Are you currently experiencing behaviour problems with your dog? Has anyone mentioned to you that it could be your dog food causing these problems?
It is common these days for many people to suffer allergies or reactions from eating certain types of food and drinks. Modern medicine has developed significantly to realise that the chemicals used to produce many processed foods and the ingredients used to preserve them, can have considerable unpleasant effects on the human body, mind and behaviour. This is also true for dogs and is an important aspect to consider when dealing with behaviour problems.
It has been found by veterinary surgeons and leading behaviourists that diet-related allergies definitely have an affect on dog behaviour, these consequences are very individual to each dog but there has not been enough significant research carried out to suggest that any specific ingredients are the culprits.
The influence of diet on behaviour can be specific or in addition to another underlying cause. In some cases where the diet is particularly poor or inappropriately balanced, problem behaviours can disappear simply through altering the nutritional balance of the diet. That being said, in most cases an adjustment to your dog’s food can be very effective when used in conjunction with behaviour modification techniques and training.
One of the most important points to consider when buying food for you dog are his daily energy needs, it can be an easy mistake to provide a high energy diet, believing it to be a good quality diet, to a pet that only gets a small amount of exercise each day. It’s a little like feeding a bucket of oats (a high energy releasing food) to a horse, and then expecting it to stand calmly in a stable for the next 24 hours.
Points that you must consider when calculating feeding levels and types of food to choose, are things such as the size of the dog, whether it is a puppy, average age or elderly dog, the general health and current weight and the level of exercise the dog receives. This will make sure your dog receives an adequately balanced and appropriate level of feeding.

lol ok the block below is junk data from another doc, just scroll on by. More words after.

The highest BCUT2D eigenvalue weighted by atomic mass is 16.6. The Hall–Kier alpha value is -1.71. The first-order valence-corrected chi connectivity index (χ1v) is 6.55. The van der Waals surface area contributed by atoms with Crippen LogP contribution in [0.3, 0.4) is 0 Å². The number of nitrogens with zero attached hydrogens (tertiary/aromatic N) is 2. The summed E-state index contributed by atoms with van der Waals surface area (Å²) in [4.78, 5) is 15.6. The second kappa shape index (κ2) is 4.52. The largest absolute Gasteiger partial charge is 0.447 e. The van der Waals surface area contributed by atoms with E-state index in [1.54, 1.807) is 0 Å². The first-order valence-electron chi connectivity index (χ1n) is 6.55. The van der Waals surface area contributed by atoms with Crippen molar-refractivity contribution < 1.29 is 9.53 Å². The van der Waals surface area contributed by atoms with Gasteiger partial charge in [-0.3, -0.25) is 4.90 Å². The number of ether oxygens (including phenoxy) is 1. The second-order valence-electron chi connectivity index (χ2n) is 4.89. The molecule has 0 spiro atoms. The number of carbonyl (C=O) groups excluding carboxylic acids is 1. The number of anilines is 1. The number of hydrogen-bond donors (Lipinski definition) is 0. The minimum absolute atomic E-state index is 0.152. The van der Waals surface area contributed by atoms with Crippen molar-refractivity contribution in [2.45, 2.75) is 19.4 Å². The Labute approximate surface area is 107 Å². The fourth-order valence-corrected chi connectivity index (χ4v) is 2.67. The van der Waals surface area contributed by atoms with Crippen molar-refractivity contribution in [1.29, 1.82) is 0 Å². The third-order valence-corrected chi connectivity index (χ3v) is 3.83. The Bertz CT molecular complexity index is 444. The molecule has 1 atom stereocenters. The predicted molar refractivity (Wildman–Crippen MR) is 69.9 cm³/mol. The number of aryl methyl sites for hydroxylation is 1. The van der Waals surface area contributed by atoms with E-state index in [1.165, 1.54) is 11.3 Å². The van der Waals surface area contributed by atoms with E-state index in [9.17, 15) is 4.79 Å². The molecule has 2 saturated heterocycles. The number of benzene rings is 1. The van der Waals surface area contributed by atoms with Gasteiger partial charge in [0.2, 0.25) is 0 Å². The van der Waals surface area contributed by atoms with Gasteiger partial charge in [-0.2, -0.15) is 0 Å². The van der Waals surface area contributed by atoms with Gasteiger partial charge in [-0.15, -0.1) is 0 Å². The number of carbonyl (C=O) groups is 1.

Some indicators of possible diet related behaviour may be
- Lack of concentration when training
- Excessive drinking
- Restlessness, difficulty settling down and relaxing
- Excessive itching and scratching especially at the top of the tail
- Eating grass, fibre based destructive tendencies such as toilet rolls and tissues
- Coprophagia (eating faeces)
- Digestive problems (constipation or diarrhoea)
- Allergic reactions on the skin
- Excessive flatulence
- Inconsistent motions and increased or decreased activity levels.
These behaviours individually are not necessarily indicative of a diet problem and can be present for many other reasons, however the more of these behaviours present, the more likely a diet deficiency should be considered.
There are now a vast number of manufactured dog foods available to pet owners and many of these are produced with sales in mind as opposed to canine health and nutrition. They are manufactured to appeal to the owners by looking appetising and colourful in order to increase sales. Unless pet owners are knowledgeable in correctly analysing the content of the food, it is unlikely they will know whether it contains a good balance for the needs of their dog and his lifestyle or any unnecessary additives and chemicals.
There is much controversy surrounding the subject of manufactured dog foods, and whether they are actually healthy for our dogs, or whether in fact they contain a lot of unhealthy, unnatural ingredients. It seems to have become increasingly common over recent years for food to be having more and more effect on the behaviour of so called ‘problem dogs’.
If you are having problems with your dog I would definitely recommend looking at the diet he is on and do some research on the ingredients and manufacturing process that produces the dog food you buy. I would go so far as to recommend a change in diet maybe, to see if there are any positive effects on behaviour before paying